News publishers looking to keep readers on their sites for longer can generate big gains with just a few small changes in the way they present links, research from the US shows.

A-B testing by The Center for Media Engagement in collaboration with seven local broadcast newsrooms in the Graham Media Group found that by putting links at the end of a news story, adding a compelling image, and keeping link headings simple, they could achieve click rates over 10 times the industry average.

The experiment, which took place over a week in March, showed that the boost to click-through rates was seen regardless of whether a reader was using a tablet, phone or computer. It was also consistent irrespective of the pages that had referred them to the news site in the first place.

Newsrooms in Houston, Detroit, Roanoke, San Antonio, Orlando, and two in Jacksonville were involved in the test.

Researchers studied the first recorded time each unique visitor went to the site, looking at 1.8 million observations in total, and examined who clicked on what, and where.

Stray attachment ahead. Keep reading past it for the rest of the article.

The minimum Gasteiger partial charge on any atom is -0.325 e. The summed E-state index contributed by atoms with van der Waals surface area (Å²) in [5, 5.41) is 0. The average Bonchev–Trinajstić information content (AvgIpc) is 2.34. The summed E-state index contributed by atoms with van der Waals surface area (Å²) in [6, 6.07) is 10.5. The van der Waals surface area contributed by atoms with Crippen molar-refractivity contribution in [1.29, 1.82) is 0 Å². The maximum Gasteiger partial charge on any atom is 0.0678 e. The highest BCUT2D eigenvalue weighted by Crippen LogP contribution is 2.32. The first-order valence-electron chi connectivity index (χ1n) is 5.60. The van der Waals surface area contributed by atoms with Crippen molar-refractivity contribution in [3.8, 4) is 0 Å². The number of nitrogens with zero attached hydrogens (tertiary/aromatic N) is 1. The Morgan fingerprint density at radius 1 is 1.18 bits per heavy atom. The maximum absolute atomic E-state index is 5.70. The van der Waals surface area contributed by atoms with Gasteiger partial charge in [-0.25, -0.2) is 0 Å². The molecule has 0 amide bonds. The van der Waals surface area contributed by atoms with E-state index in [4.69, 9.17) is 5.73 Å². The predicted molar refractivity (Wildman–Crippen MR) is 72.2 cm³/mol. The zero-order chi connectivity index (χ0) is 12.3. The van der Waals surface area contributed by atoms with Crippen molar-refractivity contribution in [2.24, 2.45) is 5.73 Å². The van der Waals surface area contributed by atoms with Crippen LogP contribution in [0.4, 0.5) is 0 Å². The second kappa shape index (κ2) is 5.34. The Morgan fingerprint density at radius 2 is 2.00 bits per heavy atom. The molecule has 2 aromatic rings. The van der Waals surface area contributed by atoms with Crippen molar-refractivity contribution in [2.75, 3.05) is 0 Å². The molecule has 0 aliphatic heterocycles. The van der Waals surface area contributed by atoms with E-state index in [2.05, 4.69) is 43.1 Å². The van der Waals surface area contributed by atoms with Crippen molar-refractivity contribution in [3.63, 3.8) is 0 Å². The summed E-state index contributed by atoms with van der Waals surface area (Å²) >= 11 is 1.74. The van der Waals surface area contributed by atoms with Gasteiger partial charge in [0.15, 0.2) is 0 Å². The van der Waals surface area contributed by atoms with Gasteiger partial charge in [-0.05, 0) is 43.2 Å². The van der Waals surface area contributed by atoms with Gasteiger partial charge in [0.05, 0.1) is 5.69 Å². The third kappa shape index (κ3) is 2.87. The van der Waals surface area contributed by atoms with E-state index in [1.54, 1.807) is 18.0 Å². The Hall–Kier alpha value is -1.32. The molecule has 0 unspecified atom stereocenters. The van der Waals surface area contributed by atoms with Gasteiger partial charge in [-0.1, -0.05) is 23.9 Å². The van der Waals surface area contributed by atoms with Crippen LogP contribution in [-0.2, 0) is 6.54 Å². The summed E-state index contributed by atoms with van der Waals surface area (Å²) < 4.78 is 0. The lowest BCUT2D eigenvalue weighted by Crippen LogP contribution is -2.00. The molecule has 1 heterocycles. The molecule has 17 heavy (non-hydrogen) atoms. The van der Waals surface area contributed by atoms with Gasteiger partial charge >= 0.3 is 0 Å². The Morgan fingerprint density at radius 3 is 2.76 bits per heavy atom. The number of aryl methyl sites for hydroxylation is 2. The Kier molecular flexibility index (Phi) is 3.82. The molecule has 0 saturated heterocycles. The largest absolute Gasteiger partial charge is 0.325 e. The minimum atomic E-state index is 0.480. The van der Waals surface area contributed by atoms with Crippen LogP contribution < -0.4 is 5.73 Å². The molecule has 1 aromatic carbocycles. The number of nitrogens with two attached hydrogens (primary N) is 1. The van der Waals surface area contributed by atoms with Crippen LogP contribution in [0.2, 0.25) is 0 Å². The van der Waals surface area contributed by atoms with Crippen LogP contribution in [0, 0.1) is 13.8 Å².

“Among those who first visited the site during the study period, 1.42% clicked on a link,” researchers Talia Stroud and Jessica Collier said.

“Although this appears to be a low rate of engagement, content distribution sites like Outbrain suggest that healthy clickthrough rates are between 0.10 and 0.25 percent. The results of our study show that links can be designed to generate higher clickthrough rates.”

The key take-outs of the research were:

  • Link layouts containing images generated 63% more clicks than with only text.
  • Links at the end of a page generated 55% more clicks than links in the middle of a page.
  • Using related content instead of popular content led to a 14% lift in clicks.
  • Popular content, however, generated more clicks when the referral page was Facebook.
  • Generic wording (such as “related stories”) generated slightly more clicks than more complex wording (such as “What else people can read on this topic”).

Sourced from University of Texas at Austin’s Center for Media Engagement; additional content by WARC staff